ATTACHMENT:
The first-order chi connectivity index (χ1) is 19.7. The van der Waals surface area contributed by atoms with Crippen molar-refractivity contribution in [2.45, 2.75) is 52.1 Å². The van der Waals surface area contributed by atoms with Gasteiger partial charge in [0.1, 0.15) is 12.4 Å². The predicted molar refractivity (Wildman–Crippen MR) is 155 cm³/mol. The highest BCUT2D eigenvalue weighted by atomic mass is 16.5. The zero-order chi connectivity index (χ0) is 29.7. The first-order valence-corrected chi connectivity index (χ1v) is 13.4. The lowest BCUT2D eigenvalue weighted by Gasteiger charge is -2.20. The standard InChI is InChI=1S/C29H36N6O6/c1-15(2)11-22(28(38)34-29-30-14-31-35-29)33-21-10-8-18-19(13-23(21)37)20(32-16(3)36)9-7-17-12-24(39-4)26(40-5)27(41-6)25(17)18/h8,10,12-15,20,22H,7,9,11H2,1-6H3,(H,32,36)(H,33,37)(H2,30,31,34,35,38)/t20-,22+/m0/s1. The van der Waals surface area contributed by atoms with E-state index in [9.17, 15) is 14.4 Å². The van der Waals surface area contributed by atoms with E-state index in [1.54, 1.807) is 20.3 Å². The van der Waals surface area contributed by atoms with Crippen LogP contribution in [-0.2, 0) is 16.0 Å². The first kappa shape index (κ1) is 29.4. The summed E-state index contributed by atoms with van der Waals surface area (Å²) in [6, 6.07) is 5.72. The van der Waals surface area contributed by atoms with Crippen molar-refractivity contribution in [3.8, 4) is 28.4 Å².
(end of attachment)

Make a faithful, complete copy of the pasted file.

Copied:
The first-order chi connectivity index (χ1) is 19.7. The van der Waals surface area contributed by atoms with Crippen molar-refractivity contribution in [2.45, 2.75) is 52.1 Å². The van der Waals surface area contributed by atoms with Gasteiger partial charge in [0.1, 0.15) is 12.4 Å². The predicted molar refractivity (Wildman–Crippen MR) is 155 cm³/mol. The highest BCUT2D eigenvalue weighted by atomic mass is 16.5. The zero-order chi connectivity index (χ0) is 29.7. The first-order valence-corrected chi connectivity index (χ1v) is 13.4. The lowest BCUT2D eigenvalue weighted by Gasteiger charge is -2.20. The standard InChI is InChI=1S/C29H36N6O6/c1-15(2)11-22(28(38)34-29-30-14-31-35-29)33-21-10-8-18-19(13-23(21)37)20(32-16(3)36)9-7-17-12-24(39-4)26(40-5)27(41-6)25(17)18/h8,10,12-15,20,22H,7,9,11H2,1-6H3,(H,32,36)(H,33,37)(H2,30,31,34,35,38)/t20-,22+/m0/s1. The van der Waals surface area contributed by atoms with E-state index in [9.17, 15) is 14.4 Å². The van der Waals surface area contributed by atoms with E-state index in [1.54, 1.807) is 20.3 Å². The van der Waals surface area contributed by atoms with Crippen LogP contribution in [-0.2, 0) is 16.0 Å². The first kappa shape index (κ1) is 29.4. The summed E-state index contributed by atoms with van der Waals surface area (Å²) in [6, 6.07) is 5.72. The van der Waals surface area contributed by atoms with Crippen molar-refractivity contribution in [3.8, 4) is 28.4 Å².